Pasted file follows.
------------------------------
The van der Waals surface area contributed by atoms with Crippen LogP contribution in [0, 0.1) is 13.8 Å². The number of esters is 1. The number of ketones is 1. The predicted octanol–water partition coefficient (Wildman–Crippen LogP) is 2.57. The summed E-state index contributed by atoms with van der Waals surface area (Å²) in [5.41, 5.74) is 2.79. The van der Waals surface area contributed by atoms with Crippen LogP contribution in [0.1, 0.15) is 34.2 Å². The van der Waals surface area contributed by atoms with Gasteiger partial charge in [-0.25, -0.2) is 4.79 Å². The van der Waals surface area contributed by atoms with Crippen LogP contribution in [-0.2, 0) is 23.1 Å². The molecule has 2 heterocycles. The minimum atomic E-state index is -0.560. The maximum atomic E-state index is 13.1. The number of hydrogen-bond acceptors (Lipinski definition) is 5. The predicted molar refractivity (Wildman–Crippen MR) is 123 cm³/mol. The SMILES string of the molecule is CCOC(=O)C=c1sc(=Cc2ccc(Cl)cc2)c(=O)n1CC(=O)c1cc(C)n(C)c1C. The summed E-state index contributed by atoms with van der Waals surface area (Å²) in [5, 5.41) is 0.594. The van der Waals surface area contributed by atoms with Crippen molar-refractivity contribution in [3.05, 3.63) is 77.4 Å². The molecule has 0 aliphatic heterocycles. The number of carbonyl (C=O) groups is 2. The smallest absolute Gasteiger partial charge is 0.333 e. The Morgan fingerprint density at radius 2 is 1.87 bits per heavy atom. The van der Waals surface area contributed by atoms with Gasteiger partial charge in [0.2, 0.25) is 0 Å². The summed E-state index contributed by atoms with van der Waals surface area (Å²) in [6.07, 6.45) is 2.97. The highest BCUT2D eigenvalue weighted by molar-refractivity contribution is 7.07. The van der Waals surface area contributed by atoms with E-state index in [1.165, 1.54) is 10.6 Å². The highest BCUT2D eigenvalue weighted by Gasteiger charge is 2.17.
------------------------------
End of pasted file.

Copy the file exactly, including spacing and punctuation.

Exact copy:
The van der Waals surface area contributed by atoms with Crippen LogP contribution in [0, 0.1) is 13.8 Å². The number of esters is 1. The number of ketones is 1. The predicted octanol–water partition coefficient (Wildman–Crippen LogP) is 2.57. The summed E-state index contributed by atoms with van der Waals surface area (Å²) in [5.41, 5.74) is 2.79. The van der Waals surface area contributed by atoms with Crippen LogP contribution in [0.1, 0.15) is 34.2 Å². The van der Waals surface area contributed by atoms with Gasteiger partial charge in [-0.25, -0.2) is 4.79 Å². The van der Waals surface area contributed by atoms with Crippen LogP contribution in [-0.2, 0) is 23.1 Å². The molecule has 2 heterocycles. The minimum atomic E-state index is -0.560. The maximum atomic E-state index is 13.1. The number of hydrogen-bond acceptors (Lipinski definition) is 5. The predicted molar refractivity (Wildman–Crippen MR) is 123 cm³/mol. The SMILES string of the molecule is CCOC(=O)C=c1sc(=Cc2ccc(Cl)cc2)c(=O)n1CC(=O)c1cc(C)n(C)c1C. The summed E-state index contributed by atoms with van der Waals surface area (Å²) in [5, 5.41) is 0.594. The van der Waals surface area contributed by atoms with Crippen molar-refractivity contribution in [3.05, 3.63) is 77.4 Å². The molecule has 0 aliphatic heterocycles. The number of carbonyl (C=O) groups is 2. The smallest absolute Gasteiger partial charge is 0.333 e. The Morgan fingerprint density at radius 2 is 1.87 bits per heavy atom. The van der Waals surface area contributed by atoms with Gasteiger partial charge in [0.2, 0.25) is 0 Å². The summed E-state index contributed by atoms with van der Waals surface area (Å²) in [6.07, 6.45) is 2.97. The highest BCUT2D eigenvalue weighted by molar-refractivity contribution is 7.07. The van der Waals surface area contributed by atoms with E-state index in [1.165, 1.54) is 10.6 Å². The highest BCUT2D eigenvalue weighted by Gasteiger charge is 2.17.